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Super has a key role to play in Net Zero challenge

Oksana Patron1 December 2023
Biodiversity ESG

Australian superannuation industry will have a key role to play in helping the local economy transition to Net Zero emissions, according to the Association of Superannuation Funds of Australia (ASFA).

ASFA’s new research has highlighted that Australian economy will need a fundamental shift in the structure, given the scale and complexity of the transition, as well as capital investments in order to achieve its goals and the superannuation sector will serve as a key source of funding.

According to date, total financial investments of APRA-regulated funds currently stand at $2.3 trillion and are projected to reach $10 trillion by 2050.

ASFA’s interim chief executive, Leeanne Turner, has said that although the Government would play a critical role in orderly transition, the social implications and responsibilities will apply to all of society, including the broader business community, financial institutions, non-government organisations and community-based groups.

For individual funds, the change to net zero portfolio emissions will require a highly-complex approach including integrating decarbonisation into established frameworks for long-term value creation and risk management.

This re-enforces the key role that APRA-regulated superannuation funds will play in the collective challenge to transition the Australian economy to net zero emissions.

“For superannuation funds, vital elements include the development of transition plans for key sectors of the real economy; development of a taxonomy for investments consistent with the net zero transition; and development of internationally-aligned standards for the disclosure of climate-related risks and opportunities (for more details, see forthcoming ASFA submission on the Government’s consultation paper for its sustainable finance strategy),” ASFA said.

According to ASFA, the critical role the Government will play in it will include setting the conditions for the required shift in the structure of the economy and the associated scale, distribution and timing of fixed capital investment to give effect to that shift.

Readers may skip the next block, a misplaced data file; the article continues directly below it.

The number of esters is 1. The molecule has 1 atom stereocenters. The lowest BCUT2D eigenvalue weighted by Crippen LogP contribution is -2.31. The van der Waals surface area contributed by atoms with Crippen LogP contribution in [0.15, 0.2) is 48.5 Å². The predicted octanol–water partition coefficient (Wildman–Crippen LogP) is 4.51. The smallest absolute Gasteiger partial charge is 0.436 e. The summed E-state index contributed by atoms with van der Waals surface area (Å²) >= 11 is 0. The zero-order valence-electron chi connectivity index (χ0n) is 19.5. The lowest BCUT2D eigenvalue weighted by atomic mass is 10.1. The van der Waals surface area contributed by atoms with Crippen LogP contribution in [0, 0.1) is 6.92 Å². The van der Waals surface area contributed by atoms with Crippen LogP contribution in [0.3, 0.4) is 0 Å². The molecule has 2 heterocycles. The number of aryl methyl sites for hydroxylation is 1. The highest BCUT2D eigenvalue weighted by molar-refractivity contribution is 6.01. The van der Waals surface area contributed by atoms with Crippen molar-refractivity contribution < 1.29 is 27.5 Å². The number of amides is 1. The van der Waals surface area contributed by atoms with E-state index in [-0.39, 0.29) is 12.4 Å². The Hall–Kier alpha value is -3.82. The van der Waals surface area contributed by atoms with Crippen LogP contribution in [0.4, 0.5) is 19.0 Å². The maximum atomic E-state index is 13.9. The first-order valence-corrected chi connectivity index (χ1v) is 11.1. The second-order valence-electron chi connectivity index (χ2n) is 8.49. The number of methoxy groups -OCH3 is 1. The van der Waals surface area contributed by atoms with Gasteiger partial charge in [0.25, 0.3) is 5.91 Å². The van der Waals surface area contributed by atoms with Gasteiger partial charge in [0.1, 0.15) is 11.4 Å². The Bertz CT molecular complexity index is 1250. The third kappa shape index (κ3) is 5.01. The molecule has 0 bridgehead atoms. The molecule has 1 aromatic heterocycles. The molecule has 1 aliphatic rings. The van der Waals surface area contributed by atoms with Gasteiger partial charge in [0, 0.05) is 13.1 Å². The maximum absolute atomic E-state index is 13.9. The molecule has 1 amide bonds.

Further to that, the Government side will also need to:

  • Develop the frameworks to improve the scope and quality of disclosed data by entities – that relate to climate-related risks and opportunities, and to projections for emissions – across the economy, in order to better inform decision-making and the allocation of financial capital.
  • Reduce barriers (particularly related to regulation and planning) to the required allocation of financial capital, including for new renewable energy infrastructure.
  • Provide targeted incentives for certain investments that, while necessary for an orderly transition, may not be attractive for private financial capital on a risk-return basis (for example, incentives for early-stage investment in nascent technologies, such as ‘green’ hydrogen).
  • Enable critical infrastructure investment that, for the private sector, may not be attractive on a risk-return basis (for example, electricity transmission networks, which can be subject to elevated timing risk). This could include risk-sharing arrangements between government and the private sector
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